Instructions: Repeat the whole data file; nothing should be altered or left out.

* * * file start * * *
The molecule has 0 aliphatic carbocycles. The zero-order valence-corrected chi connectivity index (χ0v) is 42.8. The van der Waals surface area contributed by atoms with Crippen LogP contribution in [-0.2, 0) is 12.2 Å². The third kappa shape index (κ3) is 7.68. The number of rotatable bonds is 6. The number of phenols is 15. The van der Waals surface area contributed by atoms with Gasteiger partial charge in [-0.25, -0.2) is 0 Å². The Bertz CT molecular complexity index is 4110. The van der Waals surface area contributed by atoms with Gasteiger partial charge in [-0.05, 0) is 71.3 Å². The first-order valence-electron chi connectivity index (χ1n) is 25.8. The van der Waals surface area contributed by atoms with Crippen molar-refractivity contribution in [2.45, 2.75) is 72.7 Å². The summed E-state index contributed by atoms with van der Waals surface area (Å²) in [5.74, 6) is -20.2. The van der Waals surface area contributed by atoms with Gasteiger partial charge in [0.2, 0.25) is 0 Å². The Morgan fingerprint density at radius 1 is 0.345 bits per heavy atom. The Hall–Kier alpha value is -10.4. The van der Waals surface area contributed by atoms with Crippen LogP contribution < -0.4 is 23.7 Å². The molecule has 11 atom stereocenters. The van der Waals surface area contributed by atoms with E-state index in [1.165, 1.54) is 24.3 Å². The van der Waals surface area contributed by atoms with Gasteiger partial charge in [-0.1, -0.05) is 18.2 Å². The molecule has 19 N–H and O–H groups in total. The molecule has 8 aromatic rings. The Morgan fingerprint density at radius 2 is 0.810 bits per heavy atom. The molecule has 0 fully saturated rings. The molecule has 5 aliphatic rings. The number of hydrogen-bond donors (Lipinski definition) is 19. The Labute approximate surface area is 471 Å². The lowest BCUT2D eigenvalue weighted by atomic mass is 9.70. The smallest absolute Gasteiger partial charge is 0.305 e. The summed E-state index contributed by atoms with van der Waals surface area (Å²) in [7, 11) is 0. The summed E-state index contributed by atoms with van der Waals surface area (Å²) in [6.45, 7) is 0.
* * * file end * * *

The molecule has 0 aliphatic carbocycles. The zero-order valence-corrected chi connectivity index (χ0v) is 42.8. The van der Waals surface area contributed by atoms with Crippen LogP contribution in [-0.2, 0) is 12.2 Å². The third kappa shape index (κ3) is 7.68. The number of rotatable bonds is 6. The number of phenols is 15. The van der Waals surface area contributed by atoms with Gasteiger partial charge in [-0.25, -0.2) is 0 Å². The Bertz CT molecular complexity index is 4110. The van der Waals surface area contributed by atoms with Gasteiger partial charge in [-0.05, 0) is 71.3 Å². The first-order valence-electron chi connectivity index (χ1n) is 25.8. The van der Waals surface area contributed by atoms with Crippen molar-refractivity contribution in [2.45, 2.75) is 72.7 Å². The summed E-state index contributed by atoms with van der Waals surface area (Å²) in [5.74, 6) is -20.2. The van der Waals surface area contributed by atoms with Gasteiger partial charge in [0.2, 0.25) is 0 Å². The Morgan fingerprint density at radius 1 is 0.345 bits per heavy atom. The Hall–Kier alpha value is -10.4. The van der Waals surface area contributed by atoms with Crippen LogP contribution < -0.4 is 23.7 Å². The molecule has 11 atom stereocenters. The van der Waals surface area contributed by atoms with E-state index in [1.165, 1.54) is 24.3 Å². The van der Waals surface area contributed by atoms with Gasteiger partial charge in [-0.1, -0.05) is 18.2 Å². The molecule has 19 N–H and O–H groups in total. The molecule has 8 aromatic rings. The Morgan fingerprint density at radius 2 is 0.810 bits per heavy atom. The molecule has 0 fully saturated rings. The molecule has 5 aliphatic rings. The number of hydrogen-bond donors (Lipinski definition) is 19. The Labute approximate surface area is 471 Å². The lowest BCUT2D eigenvalue weighted by atomic mass is 9.70. The smallest absolute Gasteiger partial charge is 0.305 e. The summed E-state index contributed by atoms with van der Waals surface area (Å²) in [7, 11) is 0. The summed E-state index contributed by atoms with van der Waals surface area (Å²) in [6.45, 7) is 0.